It’s also essential to know for the purpose of protecting future generations from the devastating effects of childhood stressors and trauma. Finally, it works as a good illustration of the success of an efficient medicine approach, which depends on a thorough lifestyle and health history to fabricate the “tale” of an individual’s health and gain insight into the root causes of health issues. One of the most significant thing to do when you are a victim of childhood trauma is to get the appropriate emotional support.
This is never truer than when you are also dealing with FM, which by itself is strongly crippling. See a psychiatrist or look for the support of other people in the FM community. Actually, studies suggest that not only will talk therapy help you deal with the emotional pain, but it can decrease your FM pain too.
The Emotional Causes of Fibromyalgia Syndrome.
Too many people these days are suffering the excruciating symptoms of Fibromyalgia. Fibromyalgia is a chronic disorder characterized by extensive musculoskeletal pain, severe tiredness and troubled sleep. People with Fibromyalgia experience pain in the muscles, ligaments, tendons and other soft fibrous tissues in the body. I have experienced the symptoms of Fibromyalgia for several years.
I have coped to keep my symptoms mostly manageable by means of the healing techniques that I use with my customers. I believe that every disease has an emotional reason. If the emotional reason can be found, the disease can be healed. It has been very challenging to find information on the emotional reasons of Fibromyalgia. I have of late learned some information that has assisted to decrease my pain level and I hope that this information will be helpful to others as well.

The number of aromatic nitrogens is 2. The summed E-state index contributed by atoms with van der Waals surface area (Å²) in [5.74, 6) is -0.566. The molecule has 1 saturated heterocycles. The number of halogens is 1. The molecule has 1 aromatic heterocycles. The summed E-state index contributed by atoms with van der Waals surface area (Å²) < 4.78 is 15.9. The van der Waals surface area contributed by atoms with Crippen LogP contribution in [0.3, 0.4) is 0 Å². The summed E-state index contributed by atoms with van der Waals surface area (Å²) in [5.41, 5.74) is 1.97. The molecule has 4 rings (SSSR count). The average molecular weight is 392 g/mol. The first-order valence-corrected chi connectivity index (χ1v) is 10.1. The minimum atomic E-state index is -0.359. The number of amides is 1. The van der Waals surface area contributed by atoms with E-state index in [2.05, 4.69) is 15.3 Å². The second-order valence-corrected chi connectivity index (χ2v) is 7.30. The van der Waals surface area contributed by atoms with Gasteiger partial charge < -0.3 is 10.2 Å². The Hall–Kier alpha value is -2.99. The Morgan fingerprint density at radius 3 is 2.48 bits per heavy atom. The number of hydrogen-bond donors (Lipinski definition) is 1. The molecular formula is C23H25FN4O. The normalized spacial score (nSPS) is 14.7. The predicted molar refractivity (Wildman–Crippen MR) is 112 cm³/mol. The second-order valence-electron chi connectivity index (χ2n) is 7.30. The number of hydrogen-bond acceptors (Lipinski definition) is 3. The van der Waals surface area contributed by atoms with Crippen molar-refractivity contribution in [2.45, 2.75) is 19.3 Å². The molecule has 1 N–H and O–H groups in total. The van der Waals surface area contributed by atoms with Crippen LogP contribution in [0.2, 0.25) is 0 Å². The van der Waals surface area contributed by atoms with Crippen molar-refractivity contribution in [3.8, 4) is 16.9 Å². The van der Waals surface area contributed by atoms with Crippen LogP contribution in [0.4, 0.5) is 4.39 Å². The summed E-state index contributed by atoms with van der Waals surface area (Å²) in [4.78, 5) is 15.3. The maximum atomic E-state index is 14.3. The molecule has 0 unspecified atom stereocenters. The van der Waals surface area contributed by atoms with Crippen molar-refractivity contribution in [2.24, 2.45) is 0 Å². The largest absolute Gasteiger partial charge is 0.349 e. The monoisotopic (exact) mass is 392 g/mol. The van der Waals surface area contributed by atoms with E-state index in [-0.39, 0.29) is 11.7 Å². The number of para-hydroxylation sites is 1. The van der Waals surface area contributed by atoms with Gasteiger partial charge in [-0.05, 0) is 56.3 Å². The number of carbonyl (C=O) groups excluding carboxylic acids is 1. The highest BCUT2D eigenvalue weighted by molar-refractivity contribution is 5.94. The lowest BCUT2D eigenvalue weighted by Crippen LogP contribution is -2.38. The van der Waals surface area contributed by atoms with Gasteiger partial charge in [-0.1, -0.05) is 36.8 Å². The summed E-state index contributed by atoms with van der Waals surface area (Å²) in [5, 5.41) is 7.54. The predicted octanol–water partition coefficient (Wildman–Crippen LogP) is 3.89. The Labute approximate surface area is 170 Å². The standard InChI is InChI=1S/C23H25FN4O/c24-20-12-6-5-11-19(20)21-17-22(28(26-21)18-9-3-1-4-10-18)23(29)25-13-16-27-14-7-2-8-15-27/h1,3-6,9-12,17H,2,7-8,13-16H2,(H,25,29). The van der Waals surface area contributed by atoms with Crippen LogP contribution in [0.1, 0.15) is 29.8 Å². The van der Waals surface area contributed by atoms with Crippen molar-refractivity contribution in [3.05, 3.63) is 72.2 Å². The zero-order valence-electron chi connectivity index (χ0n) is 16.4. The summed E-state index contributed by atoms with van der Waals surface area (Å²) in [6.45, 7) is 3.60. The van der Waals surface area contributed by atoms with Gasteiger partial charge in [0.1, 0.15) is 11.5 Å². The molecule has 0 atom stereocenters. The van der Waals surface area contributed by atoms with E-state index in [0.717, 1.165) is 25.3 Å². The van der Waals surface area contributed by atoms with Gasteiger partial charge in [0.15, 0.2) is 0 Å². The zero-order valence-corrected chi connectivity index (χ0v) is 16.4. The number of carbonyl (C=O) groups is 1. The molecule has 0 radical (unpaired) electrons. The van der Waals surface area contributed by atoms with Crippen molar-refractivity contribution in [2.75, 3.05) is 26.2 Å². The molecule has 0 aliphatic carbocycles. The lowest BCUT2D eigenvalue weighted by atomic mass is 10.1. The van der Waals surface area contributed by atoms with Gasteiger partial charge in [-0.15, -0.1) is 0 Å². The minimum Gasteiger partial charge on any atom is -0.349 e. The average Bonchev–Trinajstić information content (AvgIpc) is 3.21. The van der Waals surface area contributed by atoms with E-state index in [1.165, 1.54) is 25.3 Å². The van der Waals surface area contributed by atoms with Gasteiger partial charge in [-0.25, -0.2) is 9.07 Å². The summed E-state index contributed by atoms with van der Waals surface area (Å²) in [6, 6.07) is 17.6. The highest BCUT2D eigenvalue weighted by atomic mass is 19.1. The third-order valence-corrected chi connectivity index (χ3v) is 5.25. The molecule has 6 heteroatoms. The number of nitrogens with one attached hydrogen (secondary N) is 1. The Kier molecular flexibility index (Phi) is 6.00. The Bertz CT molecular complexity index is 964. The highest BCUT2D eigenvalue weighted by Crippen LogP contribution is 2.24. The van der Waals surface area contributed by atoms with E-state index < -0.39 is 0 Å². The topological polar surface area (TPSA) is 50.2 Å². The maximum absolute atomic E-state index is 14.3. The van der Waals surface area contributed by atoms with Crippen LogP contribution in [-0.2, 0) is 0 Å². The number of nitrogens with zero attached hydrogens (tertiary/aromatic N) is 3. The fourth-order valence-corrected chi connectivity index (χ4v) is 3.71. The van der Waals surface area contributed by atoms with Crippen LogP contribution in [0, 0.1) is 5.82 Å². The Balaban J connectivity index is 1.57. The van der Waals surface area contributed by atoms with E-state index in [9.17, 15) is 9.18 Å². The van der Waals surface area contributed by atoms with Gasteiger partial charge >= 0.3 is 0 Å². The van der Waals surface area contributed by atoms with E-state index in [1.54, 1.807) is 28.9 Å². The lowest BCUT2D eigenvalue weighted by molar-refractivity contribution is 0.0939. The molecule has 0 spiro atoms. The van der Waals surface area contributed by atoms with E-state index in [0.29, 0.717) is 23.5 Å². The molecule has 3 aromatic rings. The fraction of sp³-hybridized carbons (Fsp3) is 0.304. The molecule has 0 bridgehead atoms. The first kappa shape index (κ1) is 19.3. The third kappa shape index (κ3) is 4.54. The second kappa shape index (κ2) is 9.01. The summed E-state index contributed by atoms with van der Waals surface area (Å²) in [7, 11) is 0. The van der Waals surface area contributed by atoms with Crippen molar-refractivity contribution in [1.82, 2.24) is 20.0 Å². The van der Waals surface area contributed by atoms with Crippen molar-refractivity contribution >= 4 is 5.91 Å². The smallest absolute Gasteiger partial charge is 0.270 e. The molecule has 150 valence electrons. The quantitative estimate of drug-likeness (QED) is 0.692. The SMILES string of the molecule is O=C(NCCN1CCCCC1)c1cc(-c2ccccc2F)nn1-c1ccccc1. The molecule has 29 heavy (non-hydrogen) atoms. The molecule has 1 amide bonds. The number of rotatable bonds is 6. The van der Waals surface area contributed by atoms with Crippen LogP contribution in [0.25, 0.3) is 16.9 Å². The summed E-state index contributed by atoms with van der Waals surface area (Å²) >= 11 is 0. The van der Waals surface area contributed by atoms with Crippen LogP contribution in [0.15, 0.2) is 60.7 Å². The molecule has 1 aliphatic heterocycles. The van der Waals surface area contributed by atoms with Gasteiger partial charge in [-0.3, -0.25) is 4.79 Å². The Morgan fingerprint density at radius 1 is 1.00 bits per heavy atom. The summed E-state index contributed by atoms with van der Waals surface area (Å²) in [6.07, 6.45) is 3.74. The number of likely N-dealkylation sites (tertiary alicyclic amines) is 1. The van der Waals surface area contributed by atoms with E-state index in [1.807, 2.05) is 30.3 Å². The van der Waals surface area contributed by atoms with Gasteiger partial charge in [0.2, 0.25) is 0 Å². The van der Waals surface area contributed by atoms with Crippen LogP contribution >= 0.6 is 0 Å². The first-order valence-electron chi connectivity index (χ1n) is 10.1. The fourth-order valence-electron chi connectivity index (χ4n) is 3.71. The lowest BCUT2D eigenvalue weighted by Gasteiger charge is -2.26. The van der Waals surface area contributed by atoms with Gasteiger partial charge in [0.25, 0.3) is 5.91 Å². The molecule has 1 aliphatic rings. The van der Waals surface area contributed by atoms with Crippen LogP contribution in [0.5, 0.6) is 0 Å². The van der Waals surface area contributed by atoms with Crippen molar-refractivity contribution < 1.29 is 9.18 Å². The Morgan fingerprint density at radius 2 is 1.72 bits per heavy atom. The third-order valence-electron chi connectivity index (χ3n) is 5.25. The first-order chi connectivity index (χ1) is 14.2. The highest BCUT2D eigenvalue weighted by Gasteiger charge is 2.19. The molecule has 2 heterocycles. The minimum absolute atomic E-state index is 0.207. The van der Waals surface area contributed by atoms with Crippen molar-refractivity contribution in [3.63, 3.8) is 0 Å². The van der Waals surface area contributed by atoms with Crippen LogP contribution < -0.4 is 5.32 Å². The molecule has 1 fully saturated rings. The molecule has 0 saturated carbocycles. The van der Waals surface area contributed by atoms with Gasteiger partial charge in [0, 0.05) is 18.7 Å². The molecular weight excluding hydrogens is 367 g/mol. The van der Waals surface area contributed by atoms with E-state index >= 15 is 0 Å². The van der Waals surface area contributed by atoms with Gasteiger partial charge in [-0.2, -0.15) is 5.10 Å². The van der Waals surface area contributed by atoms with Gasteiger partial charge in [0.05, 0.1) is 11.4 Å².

Those of us with Fibromyalgia typically lead demanding, motivated, tense and stressful lives. We do not have appropriate boundaries and absence the ability to balance activity with others. Many of us have a tendency to to be a door mat, letting others to step on us. We have a lesser amount of tolerance, or patience, which generates a deep inner pain. This characterizes a suppressed resistance to our conditions, a desire to pull back, as our patience for what is happening, whether in ourselves or in our world, is nearly non-existent. This affects our complete nervous system triggering sleep disorders and pain. The profound tiredness can show a desire to give up, an exhaustion from having to handle or to carry on outside our bounds.
Fibromyalgia suggests a loss of determination or direction and a loss of essence and spirit. It is as if the longing to contribute and enter into life has worn out, leaving us without purpose or inspiration. Pain can perform as a diversion from dealing with profound emotional pain. Pain limits our movement, yet physical movement allows expression of our emotions.
By not moving, our emotions, the ones demanding to find manifestation through the pain, may become restrained and trapped. Pain can be overwhelming, causing us to lose touch with who we are apart from the pain. It also keeps us from concentrating on matters we would desire not to concentrate on. Muscle pain specifies that psychological pain, such as rage, terror, anxiety, guilt or even self-punishment are being conveyed through the body. It indicates an aching or desire for something or someone.
It can also signify a deep aspiration for movement or modification, but also inner opposition to the movement. Many of the tender spots for Fibromyalgia are positioned on the back. Since our back is out of grasp and out of view, it is the perfect place to hide sentiments or matters that we don’t want to deal with. Since we can’t see them, neither can others. These hidden emotions can include annoyance, terror, exhaustion, guilt or lack of forgiveness. Fear of desertion and being vulnerable can be concealed in the back as well.